The Autobiography of Medusa
by Glenn Halak
They carried a small fire of rage and brought it to me,
all they had to offer, and even then they did not understand
what I would make of them, each one believing in apotheosis.
They had swords, shields, strong chins, fierce eyes.
Some were clever, some not. They entered and did not leave.
I know the stories say I turned them to stone, not accurate
as far as that goes, but not off the mark altogether.
Their little fires fed me but only as torment feeds a tormentor.
Those who believed in me, if terror is belief, sent stalwart heroes
to be transfixed by the light in my eyes. I had been changed
to bring forth a new age where light would seem to turn away darkness.
And I was to play the part of antipode, what must be destroyed.
It was to be an age of shoddy irony, statuary everywhere,
until finally all the marble heroes would crack open and crumble,
to float dust in thin skies. And then again I would appear, the Destroyer.
I would set the dust afire, turn it to splendor.
I had not been cursed as many claimed.
I was the instrument of my own revelations. Heroes and monster together,
we are making a new world. And each time a hero fails in his quest,
multitudes spring forth from me, generations made ready in the womb
of the Faultless so that they too will create heroic progeny.
Those future heroes also will come for a visit, climbing down a curled serpent,
its mouth open over the pregnant belly of Chaos.
It is ever like this.
My temple is difficult to reach. An abyss for a roof,
the fangs of the heaven serpent opening in Endless,
its mouth my temple. I keep fires burning so heroes
will not be daunted by darkness. So their eyes take in
what we are about to achieve, when they see who I am,
and swords fall from their hands and hearts seize,
and shields clatter on the serpent’s brass tongue,
and we all move, move, move in a single thrust of joy.
Ecstasy kills them. No one prepares them for that mirror of fire.
It is sorrow that turns them to stone, not the loving look in my eyes.
I offer pity, sympathy, commiseration for an aloneness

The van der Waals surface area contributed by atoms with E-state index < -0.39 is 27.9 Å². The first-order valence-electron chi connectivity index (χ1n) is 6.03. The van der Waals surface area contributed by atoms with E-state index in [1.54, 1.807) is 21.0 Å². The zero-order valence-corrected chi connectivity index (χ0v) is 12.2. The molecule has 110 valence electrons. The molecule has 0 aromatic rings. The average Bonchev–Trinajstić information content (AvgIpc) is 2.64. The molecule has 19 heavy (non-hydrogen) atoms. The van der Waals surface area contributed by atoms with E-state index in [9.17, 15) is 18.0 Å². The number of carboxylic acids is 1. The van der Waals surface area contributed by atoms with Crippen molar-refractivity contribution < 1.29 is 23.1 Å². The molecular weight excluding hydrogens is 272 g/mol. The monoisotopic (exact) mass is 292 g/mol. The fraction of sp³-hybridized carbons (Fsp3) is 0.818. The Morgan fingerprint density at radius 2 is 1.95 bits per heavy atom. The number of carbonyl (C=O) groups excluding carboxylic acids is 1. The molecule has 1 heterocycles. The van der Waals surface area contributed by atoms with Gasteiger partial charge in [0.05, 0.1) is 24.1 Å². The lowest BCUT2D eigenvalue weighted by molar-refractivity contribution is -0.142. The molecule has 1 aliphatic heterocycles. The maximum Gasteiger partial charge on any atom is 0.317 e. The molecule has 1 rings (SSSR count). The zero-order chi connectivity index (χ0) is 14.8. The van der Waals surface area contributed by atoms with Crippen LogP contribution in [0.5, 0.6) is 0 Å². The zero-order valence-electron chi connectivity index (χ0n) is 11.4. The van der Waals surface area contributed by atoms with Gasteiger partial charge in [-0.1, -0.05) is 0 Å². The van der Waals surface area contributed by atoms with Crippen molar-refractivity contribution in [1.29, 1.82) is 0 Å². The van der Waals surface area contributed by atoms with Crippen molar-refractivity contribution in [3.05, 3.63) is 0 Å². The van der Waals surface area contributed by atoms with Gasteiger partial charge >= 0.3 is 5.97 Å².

that only the dying can appreciate.
Ecstasy dooms them, those born to be alabaster.
I touch them then, their muscular breasts, shoulders, thighs, their sex.
Then I shatter their eyes with a hammer so they cannot look at me
as I wander, days and nights, past them, in my vault of vastness.
I do not think them defeated for then I would have been defeated as well.
They are allies fallen in battle.
We have consummated nothing except that holiest of curses, time.
What they saw when they looked at me they never had a chance to say.
They had courage, grim determination, dry mouths, thumping hearts,
if that is courage. Most made it to the serpent’s mouth
though some fell before our embrace could happen.
Their screams falling reminded me of home, of the lines of the dead
waiting for a sun that will never rise, and crystal birds that will never sing,
my home where once I walked the long fields of the underworld still unchanged.
Those who made it to the temple sneaked in through the fangs of the serpent,
counting on surprise, but they were the ones surprised. The thunder roared,
a giant fist of noise, and stunned they were too slow, I was on them,
my arms around them, and then they burned, their backs arched,
they were the lightning the thunder had prophesied. They were inside me,
and then they died. I posed their bodies as best I could to honor them.
Then they hardened cold and perfect.
All those heroes keep me company. I drank from their memories when we joined.
How inseparable we were became clear as spring water, even though when alive
they were hardly more than strutting echoes, drawing swords and shouting,
pointing fingers, accusing, blaming, running around in the shadows,
sometimes stopping to wonder if their spirits would go on to a destitute heaven.
I blow on their images as one whispers at a fire that might go out until the Boar
and the Horse began to envy them my attention.
So I pretend to forget about them, except as stone things with broken eyes,
as winter forgets the summer’s breeze, as knife forgets flesh,
as if all that is never was, all our names but rain in a sea of storms.
I bore two sons, long, long after we had been vanquished and left for dead,
fiery as I was cold, wings that incandesced with stars, and the boar’s sex,
gold as the sun when it slipped out between my legs, those many universes ago,
potent, penetrating everywhere, three waiting for the age of mockery to end,
the age of endings, of mankind, the rattle of wind leaving bodies.
We have always been three. It takes three to turn the wheel of the end.
In this age we are tentacled, a womb and an abyss of eyes;